24 July 2009

Kyoto Day 1, Sannen-zaka street

Part of the Kiyomizu Temple complex

My husband and I had the opportunity to spend five days in Kyoto in May, 2009. This blog post is the second of my attempts to share some of that journey. We took all the photos, which are just our snapshots, minimally processed.

After we departed from the Hillwalker group (kindly see previous post) we used our map to steer ourselves uphill to the Kiyomizu Temple. We somehow missed the recommended route, up a pedestrian-only street, and ended up on another thoroughfare, but going in the correct general direction, at least. Our route was lined with shops selling wonderful pottery, which I understand is called kiyomizu ware; I really couldn't discern a particular style, but admired many wonderful glazes and incised designs. Wish we'd carted some home; one only regrets one's economies, as a wise woman once said on her deathbed.

We didn't explore the Kiyomizu area much, partly because if there was a map or guide in English, we didn't find it, partly because we wanted to continue on to Sannen-zaka street. A terraced, stone-paved pedestrian path lined with shops, it was a delightful descent from the Kiyomizu hill.

My Reef flip-flops, with my tabi socks - there's a small bird on a branch, under the strap

I bought some tabi, or toe socks, for gifts (and for me), for about $5 each.

The Sannen-zaka way was just charming; we saw many small shops, and even a very gracious geisha carefully making her way along the uneven stones in her geta, or platform shoes.

Click on photo for larger view
Note the sculpted white make-up at the nape of the neck

I think the height added by the geta is one reason geisha look so pretty - the kimono is a linear garment, so anything that accentuates the verticality adds to the effect.

The dangles of her delightful hair ornament move gently as she walks

The elegant lady kindly posed whenever a visitor with a camera aimed in her direction

For Westerners, geisha are probably one of the most loaded cultural symbols in Japan, as Westerners project their own orientalist ideas onto this tradition, which itself is then re-packaged for consumption as part of a new narrative, as in that book Memoirs of a Geisha, which I found almost unreadable. And of course, the kimono is the uniform of the geisha.

However, as Carol Gluck points out in Mirror of Modernity: Invented Traditions of Modern Japan, unlike the Scottish kilt, more or less invented as a symbol of the Scottish highlands during the Victorian era, the kimono is not a commodified memory, but part of an authentic tradition. The Makioka Sisters, a wonderful novel by Junichiro Tanizaki, follows the activities of four sisters in post-war Osaka, and the author describes in detail their activities and dress. For example, while the sisters wear Western-style dresses most of the time, they all wear kimono to view cherry-blossoms in Kyoto.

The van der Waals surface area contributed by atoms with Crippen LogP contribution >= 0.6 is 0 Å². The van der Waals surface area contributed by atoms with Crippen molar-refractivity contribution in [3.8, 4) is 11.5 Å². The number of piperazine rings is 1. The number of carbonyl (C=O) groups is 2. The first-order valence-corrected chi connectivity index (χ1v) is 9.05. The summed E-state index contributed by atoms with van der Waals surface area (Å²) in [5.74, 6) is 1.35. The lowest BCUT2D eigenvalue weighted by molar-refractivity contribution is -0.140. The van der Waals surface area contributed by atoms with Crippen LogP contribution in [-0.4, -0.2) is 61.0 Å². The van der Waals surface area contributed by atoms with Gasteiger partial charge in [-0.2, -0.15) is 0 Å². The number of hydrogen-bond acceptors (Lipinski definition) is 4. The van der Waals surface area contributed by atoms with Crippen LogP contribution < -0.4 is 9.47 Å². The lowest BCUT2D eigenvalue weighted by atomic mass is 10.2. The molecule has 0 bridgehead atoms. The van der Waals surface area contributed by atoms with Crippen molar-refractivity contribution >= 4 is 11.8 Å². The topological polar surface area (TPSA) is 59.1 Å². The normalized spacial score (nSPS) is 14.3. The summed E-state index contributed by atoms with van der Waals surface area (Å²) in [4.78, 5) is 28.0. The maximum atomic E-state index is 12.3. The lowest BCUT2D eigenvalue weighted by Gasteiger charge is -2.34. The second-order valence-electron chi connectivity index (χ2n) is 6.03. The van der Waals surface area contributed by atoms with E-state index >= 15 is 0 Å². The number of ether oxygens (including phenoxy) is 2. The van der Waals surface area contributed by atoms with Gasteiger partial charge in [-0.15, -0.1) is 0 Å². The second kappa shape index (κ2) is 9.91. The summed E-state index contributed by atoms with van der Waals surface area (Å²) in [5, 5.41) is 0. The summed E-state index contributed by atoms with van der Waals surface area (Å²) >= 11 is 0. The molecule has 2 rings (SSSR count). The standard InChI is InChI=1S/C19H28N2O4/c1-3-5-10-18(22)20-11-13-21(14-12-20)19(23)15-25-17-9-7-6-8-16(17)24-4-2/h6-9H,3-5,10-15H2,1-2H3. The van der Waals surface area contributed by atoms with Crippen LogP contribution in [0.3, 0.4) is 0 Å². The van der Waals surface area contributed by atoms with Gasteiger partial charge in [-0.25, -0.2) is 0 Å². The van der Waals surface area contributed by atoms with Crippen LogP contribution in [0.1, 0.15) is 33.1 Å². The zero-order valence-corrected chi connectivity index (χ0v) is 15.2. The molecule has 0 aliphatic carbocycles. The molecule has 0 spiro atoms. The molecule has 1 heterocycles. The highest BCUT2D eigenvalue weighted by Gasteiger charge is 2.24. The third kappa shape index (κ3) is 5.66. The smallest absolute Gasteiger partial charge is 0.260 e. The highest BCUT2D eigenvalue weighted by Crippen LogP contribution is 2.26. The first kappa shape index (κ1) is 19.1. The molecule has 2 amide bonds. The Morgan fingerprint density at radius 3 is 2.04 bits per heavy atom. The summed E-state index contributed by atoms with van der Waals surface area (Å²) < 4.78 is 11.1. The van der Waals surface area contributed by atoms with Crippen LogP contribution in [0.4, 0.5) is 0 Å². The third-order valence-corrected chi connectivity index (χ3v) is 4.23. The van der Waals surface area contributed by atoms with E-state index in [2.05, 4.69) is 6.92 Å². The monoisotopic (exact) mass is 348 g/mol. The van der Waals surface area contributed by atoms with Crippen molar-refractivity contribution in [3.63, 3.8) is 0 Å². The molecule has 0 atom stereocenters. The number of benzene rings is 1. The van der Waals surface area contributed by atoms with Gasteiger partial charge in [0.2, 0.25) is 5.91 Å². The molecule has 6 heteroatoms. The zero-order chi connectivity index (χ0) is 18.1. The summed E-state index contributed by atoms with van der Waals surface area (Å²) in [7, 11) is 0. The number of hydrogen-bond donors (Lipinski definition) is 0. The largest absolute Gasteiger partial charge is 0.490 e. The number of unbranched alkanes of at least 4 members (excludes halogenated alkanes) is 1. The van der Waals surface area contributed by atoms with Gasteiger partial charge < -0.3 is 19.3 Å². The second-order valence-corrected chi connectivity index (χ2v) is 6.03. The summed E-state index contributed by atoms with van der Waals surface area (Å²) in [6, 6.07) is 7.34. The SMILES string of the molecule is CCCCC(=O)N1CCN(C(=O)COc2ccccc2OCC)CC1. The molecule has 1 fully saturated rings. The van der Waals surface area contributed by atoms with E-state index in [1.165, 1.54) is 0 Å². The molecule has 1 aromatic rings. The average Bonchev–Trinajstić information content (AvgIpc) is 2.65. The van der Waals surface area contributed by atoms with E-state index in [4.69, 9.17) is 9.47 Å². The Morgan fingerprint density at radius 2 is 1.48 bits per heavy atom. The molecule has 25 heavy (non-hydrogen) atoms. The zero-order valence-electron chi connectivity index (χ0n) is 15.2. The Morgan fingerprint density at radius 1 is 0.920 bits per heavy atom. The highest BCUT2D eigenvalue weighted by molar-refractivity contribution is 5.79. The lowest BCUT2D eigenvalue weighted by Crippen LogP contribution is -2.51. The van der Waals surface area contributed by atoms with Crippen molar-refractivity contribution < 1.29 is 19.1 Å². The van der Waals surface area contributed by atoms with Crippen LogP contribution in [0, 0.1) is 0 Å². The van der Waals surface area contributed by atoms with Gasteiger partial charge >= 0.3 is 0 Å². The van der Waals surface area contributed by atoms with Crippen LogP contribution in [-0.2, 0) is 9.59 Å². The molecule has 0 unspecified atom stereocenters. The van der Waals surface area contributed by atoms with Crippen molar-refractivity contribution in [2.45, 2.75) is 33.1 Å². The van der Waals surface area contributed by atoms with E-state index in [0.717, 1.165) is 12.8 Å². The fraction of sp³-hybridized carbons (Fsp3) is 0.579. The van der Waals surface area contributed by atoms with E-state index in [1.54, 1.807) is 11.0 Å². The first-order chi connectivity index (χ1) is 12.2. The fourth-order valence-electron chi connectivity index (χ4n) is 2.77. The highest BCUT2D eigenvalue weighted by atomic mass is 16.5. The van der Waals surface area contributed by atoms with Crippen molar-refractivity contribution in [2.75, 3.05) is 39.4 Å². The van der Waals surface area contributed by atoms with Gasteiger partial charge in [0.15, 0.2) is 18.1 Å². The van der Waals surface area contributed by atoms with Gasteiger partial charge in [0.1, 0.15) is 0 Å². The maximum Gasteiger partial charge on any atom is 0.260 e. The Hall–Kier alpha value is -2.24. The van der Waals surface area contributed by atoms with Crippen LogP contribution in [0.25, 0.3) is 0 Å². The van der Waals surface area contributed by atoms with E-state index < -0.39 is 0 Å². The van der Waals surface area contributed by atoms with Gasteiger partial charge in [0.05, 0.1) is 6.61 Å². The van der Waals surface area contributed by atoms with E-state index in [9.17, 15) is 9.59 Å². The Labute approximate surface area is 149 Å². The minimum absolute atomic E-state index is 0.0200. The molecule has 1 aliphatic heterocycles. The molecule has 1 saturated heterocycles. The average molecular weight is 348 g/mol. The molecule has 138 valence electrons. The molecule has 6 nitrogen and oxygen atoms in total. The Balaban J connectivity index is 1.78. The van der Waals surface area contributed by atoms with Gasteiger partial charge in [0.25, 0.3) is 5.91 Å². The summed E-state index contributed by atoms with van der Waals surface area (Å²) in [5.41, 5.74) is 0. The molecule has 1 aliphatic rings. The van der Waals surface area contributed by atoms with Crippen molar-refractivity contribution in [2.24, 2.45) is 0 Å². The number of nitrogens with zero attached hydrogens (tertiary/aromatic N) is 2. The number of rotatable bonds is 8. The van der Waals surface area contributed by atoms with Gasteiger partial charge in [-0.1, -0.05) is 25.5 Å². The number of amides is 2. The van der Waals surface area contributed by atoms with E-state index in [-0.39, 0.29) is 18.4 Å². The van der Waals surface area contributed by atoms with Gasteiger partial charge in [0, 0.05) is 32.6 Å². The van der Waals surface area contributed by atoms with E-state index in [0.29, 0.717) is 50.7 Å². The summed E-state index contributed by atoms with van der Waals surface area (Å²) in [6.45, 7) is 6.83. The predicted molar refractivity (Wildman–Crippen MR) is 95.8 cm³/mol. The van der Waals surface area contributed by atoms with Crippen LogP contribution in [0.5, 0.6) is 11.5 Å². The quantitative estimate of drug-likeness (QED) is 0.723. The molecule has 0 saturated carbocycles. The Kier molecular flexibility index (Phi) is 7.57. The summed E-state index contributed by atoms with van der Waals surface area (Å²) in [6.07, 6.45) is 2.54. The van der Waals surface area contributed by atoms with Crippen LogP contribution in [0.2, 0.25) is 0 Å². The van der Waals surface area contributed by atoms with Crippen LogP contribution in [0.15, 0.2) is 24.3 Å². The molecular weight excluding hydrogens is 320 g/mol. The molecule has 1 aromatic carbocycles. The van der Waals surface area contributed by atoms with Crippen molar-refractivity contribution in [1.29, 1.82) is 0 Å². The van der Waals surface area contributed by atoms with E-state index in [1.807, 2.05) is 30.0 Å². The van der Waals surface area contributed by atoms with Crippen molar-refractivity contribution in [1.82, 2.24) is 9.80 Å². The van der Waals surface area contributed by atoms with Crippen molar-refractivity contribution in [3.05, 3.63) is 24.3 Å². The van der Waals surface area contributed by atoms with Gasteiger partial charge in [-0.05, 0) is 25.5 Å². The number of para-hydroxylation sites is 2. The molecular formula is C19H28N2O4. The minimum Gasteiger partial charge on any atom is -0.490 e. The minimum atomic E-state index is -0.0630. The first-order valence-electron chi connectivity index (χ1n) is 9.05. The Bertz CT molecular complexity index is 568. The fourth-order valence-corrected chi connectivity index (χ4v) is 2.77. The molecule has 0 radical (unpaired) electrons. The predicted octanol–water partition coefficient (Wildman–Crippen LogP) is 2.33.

Western feminists, and I include myself, may draw parallels between garments perceived as restrictive, equating the obi, the sash of the kimono, with the corset, for example; thus the codified costume is seen as symbol of feminine passivity and submission. However, our tour guide Mr. Hillwalker had another view of the geisha outfit. To him, the fact that, made up as a geisha, any woman could be beautiful was equalizing - no need to depend on the deposition of gifts from nature. Uniforms, which are everywhere in Japan, may blur individual identity, but they also signal full acceptance into a cohort, and the geisha are the cohort of loveliness.

So, the application of the stylized make-up, hair, exquisite kimono and obi, and specialized accessories, ensures a level playing field for all women. Moreover, if the geisha turn-out becomes a special uniform for beauty, then how much easier to meet everyday expectations of appearance - let the uniformed geisha do the work of being elegant and graceful, the rest of us can just get on with our lives.

We continued on our route past Maruyama Park. A perfectly posed heron made for a nice bit of nature.

We saw a cleric outside of the Chion-in temple area talking animatedly on his cellphone. I made the mistake of asking, with hand gestures, if I could take his picture, and he put away his phone and posed rather stiffly. You'll just have to imagine the contrast of traditionally-attired cleric and modern technology.

Dried legumes for sale at a small store

We wandered, exhausted by this time, to the Higashiyama subway station, used the 2-day transit passes we'd bought that morning at Kyoto station, and went back to our hotel. My husband went out to a business dinner, and I collapsed with one of the energy bars we'd brought from home and watched Japanese TV.